Claim No: ARB 001/2014
THE DUBAI INTERNATIONAL FINANCIAL CENTRE
In the name of His Highness Sheikh Mohammad Bin Rashid Al Maktoum,
BEFORE H.E. JUSTICE ALI AL MADHANI
Hearing: 16 – 17 December 2014
Counsel: Tom Montagu-Smith instructed by Fichte & Co for the Claimants
Steven Thompson instructed by Clyde & Co LLP for the Defendant
Judgment: 13 July 2015
JUDGMENT OF H.E. JUSTICE ALI AL MADHANI
Summary of Judgment
|The First and Second Claimants filed an Arbitration Claim seeking an order against the Defendant, a company incorporated and domiciled in Dubai, before the
Judicial Authority Law
The Defendant raises three grounds in response to the claim for recognition and enforcement of the Awards. First the Defendant argues that the composition of the Arbitration Tribunal
In response, the Claimants maintain their position that the DIFC Courts
Regarding the issues surrounding the composition of the Arbitration Tribunal, the Court rules that the Defendant has failed to establish that they raised the procedural composition issue before the appointed arbitration tribunal at any stage or time while taking place in that proceeding. Accordingly, the Defendant shall not be allowed to raise this issue as a matter of objection to the enforcement procedures before this Court. On the issue of public policy, this Court points out that the public policy argument raised by the Defendant is identical to the public policy argument raised in the previous application heard on 17 September 2014 and that the same analysis applies as was discussed in the previous application and accordingly, the Defendant’s argument fails. As for the final argument, the Court rules that unless the Defendant can establish that their defence can be brought under one of the grounds exclusively listed under Article 44 of the DIFC Arbitration Law, this Court shall recognise or enforce the Award. Since the Defendant has failed to identify any further ground this Court can rely on in Article 44, the Defendant’s request is without merit and dismissed. Accordingly, the Court ruled that the Claimants are entitled for the terms of the Award to be entered into the judgment.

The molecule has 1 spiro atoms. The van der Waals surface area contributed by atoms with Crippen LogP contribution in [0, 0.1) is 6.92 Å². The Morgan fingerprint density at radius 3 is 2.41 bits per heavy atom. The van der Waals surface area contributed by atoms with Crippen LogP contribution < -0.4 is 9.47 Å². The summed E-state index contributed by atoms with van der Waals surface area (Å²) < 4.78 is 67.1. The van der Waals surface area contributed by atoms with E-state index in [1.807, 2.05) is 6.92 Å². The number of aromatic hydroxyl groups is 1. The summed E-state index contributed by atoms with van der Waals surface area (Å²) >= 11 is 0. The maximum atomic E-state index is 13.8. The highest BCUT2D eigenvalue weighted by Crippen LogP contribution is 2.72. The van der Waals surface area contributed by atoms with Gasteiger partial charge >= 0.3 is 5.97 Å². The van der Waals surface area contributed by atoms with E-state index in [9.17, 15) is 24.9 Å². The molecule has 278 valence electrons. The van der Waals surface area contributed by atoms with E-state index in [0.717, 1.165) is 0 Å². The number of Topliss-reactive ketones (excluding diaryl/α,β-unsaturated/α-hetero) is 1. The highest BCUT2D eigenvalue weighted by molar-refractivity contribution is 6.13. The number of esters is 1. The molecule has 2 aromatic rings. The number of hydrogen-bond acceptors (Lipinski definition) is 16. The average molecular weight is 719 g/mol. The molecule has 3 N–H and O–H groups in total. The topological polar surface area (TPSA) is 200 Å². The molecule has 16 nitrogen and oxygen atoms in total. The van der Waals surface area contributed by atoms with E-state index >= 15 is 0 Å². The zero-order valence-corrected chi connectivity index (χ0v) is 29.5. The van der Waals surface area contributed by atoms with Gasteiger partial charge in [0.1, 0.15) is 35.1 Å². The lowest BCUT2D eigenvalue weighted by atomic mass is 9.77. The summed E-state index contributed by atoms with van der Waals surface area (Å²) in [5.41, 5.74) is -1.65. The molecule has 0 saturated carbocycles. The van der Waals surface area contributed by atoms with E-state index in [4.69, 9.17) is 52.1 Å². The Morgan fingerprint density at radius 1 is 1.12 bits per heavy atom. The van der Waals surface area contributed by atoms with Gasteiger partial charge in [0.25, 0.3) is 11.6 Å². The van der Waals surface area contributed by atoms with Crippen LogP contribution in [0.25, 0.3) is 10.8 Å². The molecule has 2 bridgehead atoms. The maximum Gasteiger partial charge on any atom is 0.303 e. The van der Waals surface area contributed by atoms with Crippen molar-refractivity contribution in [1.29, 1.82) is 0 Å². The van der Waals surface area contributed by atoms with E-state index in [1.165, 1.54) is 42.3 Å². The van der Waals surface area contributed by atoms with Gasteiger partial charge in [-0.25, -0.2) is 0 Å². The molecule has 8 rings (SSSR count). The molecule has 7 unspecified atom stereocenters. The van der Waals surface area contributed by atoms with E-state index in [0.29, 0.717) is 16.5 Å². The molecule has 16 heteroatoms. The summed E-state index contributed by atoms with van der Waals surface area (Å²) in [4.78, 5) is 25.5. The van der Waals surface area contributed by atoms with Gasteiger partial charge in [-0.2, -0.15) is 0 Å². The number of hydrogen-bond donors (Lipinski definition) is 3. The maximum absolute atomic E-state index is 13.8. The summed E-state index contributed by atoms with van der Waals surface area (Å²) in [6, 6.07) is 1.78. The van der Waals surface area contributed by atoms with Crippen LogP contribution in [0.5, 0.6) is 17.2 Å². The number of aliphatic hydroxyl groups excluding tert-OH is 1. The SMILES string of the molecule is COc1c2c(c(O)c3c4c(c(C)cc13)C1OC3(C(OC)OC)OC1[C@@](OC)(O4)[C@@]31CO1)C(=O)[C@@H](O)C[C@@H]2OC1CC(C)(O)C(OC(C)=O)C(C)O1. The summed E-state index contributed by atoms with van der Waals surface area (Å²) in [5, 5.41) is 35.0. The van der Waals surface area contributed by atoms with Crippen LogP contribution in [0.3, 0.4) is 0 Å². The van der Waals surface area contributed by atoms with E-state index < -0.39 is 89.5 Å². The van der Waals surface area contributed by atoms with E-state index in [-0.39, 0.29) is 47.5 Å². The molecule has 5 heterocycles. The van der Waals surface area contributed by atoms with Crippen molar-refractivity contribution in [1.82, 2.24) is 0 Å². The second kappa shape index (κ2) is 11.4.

This summary is not part of the Judgment and should not be cited as such
1.On 17 April 2014, the First Claimant
2. The Awards were issued in an arbitration (the “Arbitration”) commenced pursuant to an arbitration agreement in a charter-party in respect of a vessel known as “Fiske”. The Claimants were awarded USD 38,943,986.14 plus interest.
3. In an earlier application before this Court on 7 August 2014, the Defendant issued an application for a stay of this claim pending determination by the Union Supreme Court of the UAE of the constitutionality of the DIFC laws upon which the Claimants rely, which it alleged were against Federal law. On 17 September 2014, I heard and dismissed the Defendant’s Constitutionality Application.
4. On 2 October 2014 the Defendant applied for permission to rely upon expert evidence of UAE law on public policy. The Defendant’s application for permission to rely upon expert evidence of UAE law was dismissed, but the parties were informed that they may provide copies of relevant legislation, commentary, case law and written submissions for the Court’s consideration at trial.
The Defendant’s Submissions
5. The Defendant raises three grounds in response to the claim for the recognition and enforcement of the Awards;(a) The composition of the Arbitration Tribunal was not in accordance with the agreement of the parties or the law of England, where the arbitration took place (relying upon Article 44(1)(a)(iv) of the DIFC Arbitration Law);(b) To do so in the circumstances of this case would be contrary to the public policy of the UAE (relying upon Article 44(1)(b)(vii) of the DIFC Arbitration Law);(c) On the facts of this case, and in particular because there is no evidence that the Defendant has any assets in the DIFC, the Court should refuse to enforce the awards (even if it recognises them) as a matter of discretion.